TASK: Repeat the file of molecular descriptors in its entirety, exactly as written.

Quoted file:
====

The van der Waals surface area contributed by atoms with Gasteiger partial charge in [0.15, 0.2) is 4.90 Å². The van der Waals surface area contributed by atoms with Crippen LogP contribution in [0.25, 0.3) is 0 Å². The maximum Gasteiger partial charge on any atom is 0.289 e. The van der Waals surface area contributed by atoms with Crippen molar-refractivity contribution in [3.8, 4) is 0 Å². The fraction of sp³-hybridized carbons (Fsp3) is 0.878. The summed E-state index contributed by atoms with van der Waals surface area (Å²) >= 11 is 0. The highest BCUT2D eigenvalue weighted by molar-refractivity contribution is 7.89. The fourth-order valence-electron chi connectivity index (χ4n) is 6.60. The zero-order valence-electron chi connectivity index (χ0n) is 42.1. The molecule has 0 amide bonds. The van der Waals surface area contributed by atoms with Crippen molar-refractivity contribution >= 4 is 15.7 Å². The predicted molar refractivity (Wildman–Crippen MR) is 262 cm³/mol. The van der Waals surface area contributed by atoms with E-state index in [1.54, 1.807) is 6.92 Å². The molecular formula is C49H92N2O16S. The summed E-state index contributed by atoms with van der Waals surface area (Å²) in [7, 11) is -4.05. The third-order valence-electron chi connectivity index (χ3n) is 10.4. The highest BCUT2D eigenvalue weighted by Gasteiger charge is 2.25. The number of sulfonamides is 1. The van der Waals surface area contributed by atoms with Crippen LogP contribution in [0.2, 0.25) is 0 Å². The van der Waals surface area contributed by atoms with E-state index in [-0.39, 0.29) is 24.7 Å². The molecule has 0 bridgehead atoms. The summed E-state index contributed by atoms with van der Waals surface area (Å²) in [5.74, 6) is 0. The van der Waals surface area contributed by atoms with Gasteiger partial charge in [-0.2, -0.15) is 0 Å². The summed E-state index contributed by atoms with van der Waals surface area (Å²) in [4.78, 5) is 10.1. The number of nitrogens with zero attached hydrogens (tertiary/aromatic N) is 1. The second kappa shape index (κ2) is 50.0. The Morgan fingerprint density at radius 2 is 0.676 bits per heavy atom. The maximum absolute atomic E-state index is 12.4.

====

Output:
The van der Waals surface area contributed by atoms with Gasteiger partial charge in [0.15, 0.2) is 4.90 Å². The van der Waals surface area contributed by atoms with Crippen LogP contribution in [0.25, 0.3) is 0 Å². The maximum Gasteiger partial charge on any atom is 0.289 e. The van der Waals surface area contributed by atoms with Crippen molar-refractivity contribution in [3.8, 4) is 0 Å². The fraction of sp³-hybridized carbons (Fsp3) is 0.878. The summed E-state index contributed by atoms with van der Waals surface area (Å²) >= 11 is 0. The highest BCUT2D eigenvalue weighted by molar-refractivity contribution is 7.89. The fourth-order valence-electron chi connectivity index (χ4n) is 6.60. The zero-order valence-electron chi connectivity index (χ0n) is 42.1. The molecule has 0 amide bonds. The van der Waals surface area contributed by atoms with Crippen molar-refractivity contribution >= 4 is 15.7 Å². The predicted molar refractivity (Wildman–Crippen MR) is 262 cm³/mol. The van der Waals surface area contributed by atoms with E-state index in [1.54, 1.807) is 6.92 Å². The molecular formula is C49H92N2O16S. The summed E-state index contributed by atoms with van der Waals surface area (Å²) in [7, 11) is -4.05. The third-order valence-electron chi connectivity index (χ3n) is 10.4. The highest BCUT2D eigenvalue weighted by Gasteiger charge is 2.25. The number of sulfonamides is 1. The van der Waals surface area contributed by atoms with Crippen LogP contribution in [0.2, 0.25) is 0 Å². The van der Waals surface area contributed by atoms with E-state index in [-0.39, 0.29) is 24.7 Å². The molecule has 0 bridgehead atoms. The summed E-state index contributed by atoms with van der Waals surface area (Å²) in [5.74, 6) is 0. The van der Waals surface area contributed by atoms with Gasteiger partial charge in [-0.2, -0.15) is 0 Å². The summed E-state index contributed by atoms with van der Waals surface area (Å²) in [4.78, 5) is 10.1. The number of nitrogens with zero attached hydrogens (tertiary/aromatic N) is 1. The second kappa shape index (κ2) is 50.0. The Morgan fingerprint density at radius 2 is 0.676 bits per heavy atom. The maximum absolute atomic E-state index is 12.4.